A half mile down a deeply rutted private dirt road in Catalina, plans for an aging house and rows of grape vines stretching across a few acres have dozens of residents furious.

The proposed winery on a 9-acre parcel in the shadow of the Santa Catalina Mountains would be a first for Pinal County, but nearby residents are wary that weddings and other events will disrupt their otherwise quiet rural neighborhood.

Their concerns include changes in property values, noise from nighttime outdoor events, a new road and the possibility of drunk drivers leaving the winery.

One of the main roads to the planned project bears the name of the family behind this project and numerous developments in the community, the Golder family.

Vicki Cox Golder, who along with her children have been working behind the scenes to establish Golder Ranch Wines for the last two years, says she remains flexible to finding common ground with her neighbors and that the latest plans for the property mostly address most their concerns.

At the heart of the issue is the proposed rezoning of the property, turning the existing rural agricultural designation to commercial zoning that would technically allow the Golder family to open a bar, a restaurant or even a nightclub in the residential neighborhood.

Golder insists it was the county that is pushing for the zoning, not her family, and that she has received legal advice that the existing zoning would allow for a winery that would as serve as a venue for weddings and other celebrations.

She faults Pinal County officials, saying they don’t understand that they are holding them to a standard no other winery in the state has to meet.

“Every other winery in Arizona is under (rural agricultural zoning) and has not had the restrictions,” Golder said.

But absent a potentially costly and prolonged legal fight with the county, Golder said they are moving forward with the commercial rezoning but are voluntarily restricting the permitted uses.

“All those things they say we want to do we weren’t going to do anyway,” she said.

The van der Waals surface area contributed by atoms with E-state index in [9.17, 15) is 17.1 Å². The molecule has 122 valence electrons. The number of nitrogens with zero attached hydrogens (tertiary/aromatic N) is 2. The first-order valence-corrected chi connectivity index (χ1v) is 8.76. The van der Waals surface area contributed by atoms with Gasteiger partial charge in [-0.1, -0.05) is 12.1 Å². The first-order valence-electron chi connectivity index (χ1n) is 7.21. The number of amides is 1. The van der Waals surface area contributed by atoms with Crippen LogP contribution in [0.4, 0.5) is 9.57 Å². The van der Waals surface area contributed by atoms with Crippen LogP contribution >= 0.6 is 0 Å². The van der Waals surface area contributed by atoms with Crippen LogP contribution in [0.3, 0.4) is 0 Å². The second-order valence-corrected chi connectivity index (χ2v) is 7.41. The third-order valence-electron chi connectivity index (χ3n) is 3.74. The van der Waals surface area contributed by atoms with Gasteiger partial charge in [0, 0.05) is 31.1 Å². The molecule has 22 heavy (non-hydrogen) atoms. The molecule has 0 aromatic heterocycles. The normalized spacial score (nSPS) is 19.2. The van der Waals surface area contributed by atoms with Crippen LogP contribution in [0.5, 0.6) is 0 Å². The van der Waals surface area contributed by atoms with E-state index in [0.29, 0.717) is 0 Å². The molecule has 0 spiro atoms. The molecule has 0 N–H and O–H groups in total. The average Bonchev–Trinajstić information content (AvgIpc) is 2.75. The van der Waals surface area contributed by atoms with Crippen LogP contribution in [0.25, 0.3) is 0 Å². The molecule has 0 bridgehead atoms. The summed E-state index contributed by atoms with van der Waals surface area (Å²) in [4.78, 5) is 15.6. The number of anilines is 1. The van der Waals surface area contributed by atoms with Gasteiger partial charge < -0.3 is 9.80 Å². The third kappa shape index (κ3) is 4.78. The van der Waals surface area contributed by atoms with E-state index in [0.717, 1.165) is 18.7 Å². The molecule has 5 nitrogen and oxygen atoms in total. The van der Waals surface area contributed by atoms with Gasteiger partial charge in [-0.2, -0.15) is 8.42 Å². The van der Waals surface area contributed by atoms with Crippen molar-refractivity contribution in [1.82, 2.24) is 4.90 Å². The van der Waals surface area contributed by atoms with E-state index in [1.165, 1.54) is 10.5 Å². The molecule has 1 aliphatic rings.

And those restrictions would be tied to the property indefinitely, even if it was sold in the future — something Golder says will never happen.

“It will be in the family forever,” she said.

The county staff has recommended that the Pinal County Planning and Zoning Commission sign off on the Golder Ranch Wines proposal, but a planned hearing scheduled for later this month has been postponed until February or even March.

A tense public meeting held last week on the property suggests that dozens of neighbors have serious concerns about the winery.

More than three dozen people crowded into a living room to talk with Golder and her development team, but the 90-minute meeting often devolved into shouting matches.

Neighbors were shouting with the developers as well as each other over various concerns.

Many were suspicious about the commercial designation, believing it would open the door to other commercial uses down the road — particularly if the property were sold to new owners.

Jeff Neumann is against the proposal, saying that many of his neighbors are opposed to the project.

“Our neighborhood is really on board to not have this commercial venue in our backyard,” Neumann said.

Golder offered to make further concessions at the meeting Thursday night, suggesting they could limit the number of outdoor events or even hold the events indoors.

But those suggestions were largely dismissed with residents saying they wanted no nighttime outdoor events.

Some went a step further and said that the entire proposal wasn’t welcome in their neighborhood.

Golder, whose family has built developments in the area for decades, said that neighbors welcomed them with open arms a few years ago.

Many, she said, came out when they held a “blessing of the grapes” ceremony a few years ago when the grapes were planted.

More public meetings with the community are planned, Golder said.

Contact reporter Joe Ferguson at jferguson@tucson.com or 573-4197. On Twitter: @JoeFerguson

Reporter

Reporter with the Arizona Daily Star. I cover politics as well as the city of Tucson and other municipalities in Southern Arizona.